Signs and Symptoms of Sleep Apnea During Pregnancy
When people think of sleep apnea, they tend to associate it with snoring, but not everyone who snores has it. Partners of patients with sleep apnea have noted that it sounds like their partner is choking or gasping breathlessly in their sleep.
Another common symptom of sleep apnea is waking up feeling restless and fatigued. These symptoms can be difficult to spot during pregnancy due to the natural stress carrying a baby has on your body. If you find that you can’t regularly stay awake in the afternoons or doze off while driving, then please contact Dr. Roberta Garceau today.
Other signs of sleep apnea that you might experience include waking up with a headache or dry mouth, nighttime heartburn, and frequent urination. These signs can also compare with pregnancy, but if you’ve noticed these are an ongoing problem, it doesn’t hurt to contact our Windsor sleep dentist with any questions or concerns.
Effects of Untreated Sleep Apnea on Your Expected Child
Sleep Apnea, when left untreated, has been associated with a plethora of pregnancy complications including gestational hypertension, diabetes, unplanned Caesarean sections, fetal growth restrictions, and prolonged labor. Women severely affected by sleep apnea can develop obesity hypoventilation syndrome, which is when dangerously overweight people fail to breathe rapidly enough. This can result in low blood sugar levels and high blood carbon dioxide levels, which can be harmful to you and your baby.
Fortunately, Dr. Roberta Garceau and our staff will help you get the diagnosis and treatment you need to increase your chances of having a healthy baby.
Pregnancy-Related Sleep Apnea Treatment
Treating sleep apnea is especially important during pregnancy because of the effects it has on the mother and fetus. The treatment option that is most widely used is known as Continuous Positive Airway Pressure (CPAP), but there are alternative options for patients that can’t adjust to their CPAP machines.
Tip: Have the mother sleep on her side in order to mitigate the adverse effects of sleep apnea. This method of positional therapy will prevent her from snoring and lower her chances of a sleep apnea related complication arising.
According to the National Institutes of Health, about half of the patients who have been diagnosed with sleep apnea are obese. If you are substantially bigger or are having twins (triplets, quadruplets, etc.), then the use of a BiPAP (Bilevel Positive Airway Pressure) machine may be more suitable. The pressure applied from these machines will need to be adjusted as the pregnancy progresses and weight is gained.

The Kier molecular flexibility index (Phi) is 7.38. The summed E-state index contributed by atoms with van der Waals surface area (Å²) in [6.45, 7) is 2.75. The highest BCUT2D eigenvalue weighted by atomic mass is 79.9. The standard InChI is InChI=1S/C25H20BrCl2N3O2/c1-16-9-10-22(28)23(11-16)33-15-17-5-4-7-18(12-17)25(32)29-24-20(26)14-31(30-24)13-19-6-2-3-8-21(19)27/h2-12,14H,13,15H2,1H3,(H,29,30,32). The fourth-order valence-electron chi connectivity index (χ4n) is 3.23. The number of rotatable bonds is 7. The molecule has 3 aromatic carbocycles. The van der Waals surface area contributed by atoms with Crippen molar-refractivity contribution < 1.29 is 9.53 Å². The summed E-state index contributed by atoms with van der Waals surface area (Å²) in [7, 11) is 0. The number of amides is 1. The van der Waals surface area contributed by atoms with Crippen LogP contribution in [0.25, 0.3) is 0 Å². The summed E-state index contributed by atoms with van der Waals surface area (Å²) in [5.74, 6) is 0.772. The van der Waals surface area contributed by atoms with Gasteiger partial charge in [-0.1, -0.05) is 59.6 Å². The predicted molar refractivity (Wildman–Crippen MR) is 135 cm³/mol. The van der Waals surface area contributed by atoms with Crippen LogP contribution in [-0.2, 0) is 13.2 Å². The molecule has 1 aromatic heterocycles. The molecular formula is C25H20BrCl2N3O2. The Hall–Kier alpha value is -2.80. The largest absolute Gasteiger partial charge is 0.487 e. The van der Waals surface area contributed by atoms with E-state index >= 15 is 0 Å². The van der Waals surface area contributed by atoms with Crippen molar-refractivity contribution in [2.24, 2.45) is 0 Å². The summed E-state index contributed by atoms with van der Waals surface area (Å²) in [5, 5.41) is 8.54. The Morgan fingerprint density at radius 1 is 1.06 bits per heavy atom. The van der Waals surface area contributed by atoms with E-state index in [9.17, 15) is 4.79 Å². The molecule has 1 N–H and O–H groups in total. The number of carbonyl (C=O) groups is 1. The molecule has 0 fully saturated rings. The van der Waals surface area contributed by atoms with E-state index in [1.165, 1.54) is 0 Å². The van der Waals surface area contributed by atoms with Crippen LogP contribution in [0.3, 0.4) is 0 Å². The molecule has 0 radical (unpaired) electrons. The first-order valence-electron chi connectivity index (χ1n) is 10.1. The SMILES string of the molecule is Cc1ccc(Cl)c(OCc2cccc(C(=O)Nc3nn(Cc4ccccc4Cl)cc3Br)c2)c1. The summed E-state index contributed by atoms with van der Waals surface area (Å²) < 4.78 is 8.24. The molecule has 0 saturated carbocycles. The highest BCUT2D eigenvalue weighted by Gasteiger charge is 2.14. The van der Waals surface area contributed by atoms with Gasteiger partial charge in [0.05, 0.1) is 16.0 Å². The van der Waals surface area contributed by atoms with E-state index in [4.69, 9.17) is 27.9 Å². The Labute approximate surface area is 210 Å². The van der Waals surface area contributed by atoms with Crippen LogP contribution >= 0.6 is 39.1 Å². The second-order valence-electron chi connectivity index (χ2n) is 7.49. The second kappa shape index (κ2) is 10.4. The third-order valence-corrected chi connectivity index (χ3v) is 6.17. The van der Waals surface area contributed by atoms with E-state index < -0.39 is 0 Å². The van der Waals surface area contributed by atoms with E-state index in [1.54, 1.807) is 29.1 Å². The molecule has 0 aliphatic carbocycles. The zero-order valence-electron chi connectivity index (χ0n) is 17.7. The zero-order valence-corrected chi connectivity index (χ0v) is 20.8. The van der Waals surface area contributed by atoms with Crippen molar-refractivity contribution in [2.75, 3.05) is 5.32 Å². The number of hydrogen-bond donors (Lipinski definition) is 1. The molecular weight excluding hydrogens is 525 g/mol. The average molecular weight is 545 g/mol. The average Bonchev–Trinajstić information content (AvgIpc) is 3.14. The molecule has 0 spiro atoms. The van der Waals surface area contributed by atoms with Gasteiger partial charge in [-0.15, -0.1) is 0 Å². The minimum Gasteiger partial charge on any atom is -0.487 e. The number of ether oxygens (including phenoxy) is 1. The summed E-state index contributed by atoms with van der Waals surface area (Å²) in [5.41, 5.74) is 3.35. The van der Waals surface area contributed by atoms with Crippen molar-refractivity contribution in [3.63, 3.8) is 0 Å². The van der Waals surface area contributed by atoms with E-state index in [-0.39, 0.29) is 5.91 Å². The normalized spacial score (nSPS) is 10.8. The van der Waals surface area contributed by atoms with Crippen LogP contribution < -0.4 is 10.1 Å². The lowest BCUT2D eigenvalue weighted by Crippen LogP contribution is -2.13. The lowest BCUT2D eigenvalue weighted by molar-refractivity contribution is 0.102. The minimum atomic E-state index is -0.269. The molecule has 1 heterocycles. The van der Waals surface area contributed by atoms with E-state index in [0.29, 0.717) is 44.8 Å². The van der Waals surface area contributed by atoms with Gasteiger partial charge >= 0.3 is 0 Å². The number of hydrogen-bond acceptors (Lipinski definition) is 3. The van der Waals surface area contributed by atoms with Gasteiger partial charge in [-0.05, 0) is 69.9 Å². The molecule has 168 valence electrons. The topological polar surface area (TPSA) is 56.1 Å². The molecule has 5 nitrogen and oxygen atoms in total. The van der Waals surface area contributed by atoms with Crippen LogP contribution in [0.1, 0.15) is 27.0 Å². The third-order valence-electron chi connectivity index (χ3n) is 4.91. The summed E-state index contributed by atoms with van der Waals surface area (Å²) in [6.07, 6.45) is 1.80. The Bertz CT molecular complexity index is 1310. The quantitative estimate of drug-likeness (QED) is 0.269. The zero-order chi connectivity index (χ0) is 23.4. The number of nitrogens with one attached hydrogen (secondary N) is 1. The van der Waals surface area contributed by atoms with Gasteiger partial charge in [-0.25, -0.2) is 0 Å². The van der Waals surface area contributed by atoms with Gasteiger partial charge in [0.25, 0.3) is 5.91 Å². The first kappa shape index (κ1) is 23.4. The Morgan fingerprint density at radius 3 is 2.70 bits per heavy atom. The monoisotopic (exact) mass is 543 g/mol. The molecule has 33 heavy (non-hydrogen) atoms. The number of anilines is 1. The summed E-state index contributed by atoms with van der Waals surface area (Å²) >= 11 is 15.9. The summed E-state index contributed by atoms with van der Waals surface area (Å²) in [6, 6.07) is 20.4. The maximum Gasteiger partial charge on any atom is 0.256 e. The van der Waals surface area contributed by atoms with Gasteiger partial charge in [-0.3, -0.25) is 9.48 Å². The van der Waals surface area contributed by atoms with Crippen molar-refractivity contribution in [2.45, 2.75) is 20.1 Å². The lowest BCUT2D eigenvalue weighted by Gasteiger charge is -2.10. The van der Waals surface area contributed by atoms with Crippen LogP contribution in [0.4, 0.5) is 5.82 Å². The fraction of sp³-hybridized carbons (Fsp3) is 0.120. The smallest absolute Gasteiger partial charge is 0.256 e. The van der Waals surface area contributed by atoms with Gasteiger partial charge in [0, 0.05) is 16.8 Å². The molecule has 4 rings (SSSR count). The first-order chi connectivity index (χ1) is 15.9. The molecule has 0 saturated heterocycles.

In some extreme cases, the use of surgical procedures, such as a tracheostomy will be required in order to ensure the mother and child are receiving the correct amount of oxygen. However, no type of surgery is preferred because of the risk of adverse outcomes.
Breathe Better While You’re Breathing for Two
If you want to learn more about snoring and sleep apnea treatments that are appropriate during pregnancy, please call 860-254-6189 to schedule an appointment with our sleep dentist, Dr. Roberta Garceau, in Windsor.
Frequently Asked Questions
Can you use CPAP during pregnancy?
Women with pre-existing OSA and established CPAP treatment should continue with their treatment plan during pregnancy. CPAP may need to be readjusted around the 24-week mark of pregnancy due to induced nasal congestion and an increased BMI.
Women who have untreated OSA during pregnancy should immediately seek help to prevent any possible health consequences from occurring to both themselves and their unborn baby.
Can sleep apnea harm an unborn baby?
Women with untreated sleep apnea during pregnancy face several health risks to themselves, as well as their unborn child. According to research, women with sleep apnea are more likely to develop preeclampsia, a high blood pressure condition, while pregnant. Babies born to women with obstructive sleep apnea are more likely to be delivered via cesarean section and be admitted to neonatal intensive care units.
This is why it’s crucial to seek diagnosis and proper treatment for sleep disorders. If you’re pregnant and feel you may be suffering from sleep apnea, call our Windsor, CT practice at 860-254-6189 and we’ll coordinate with your physician.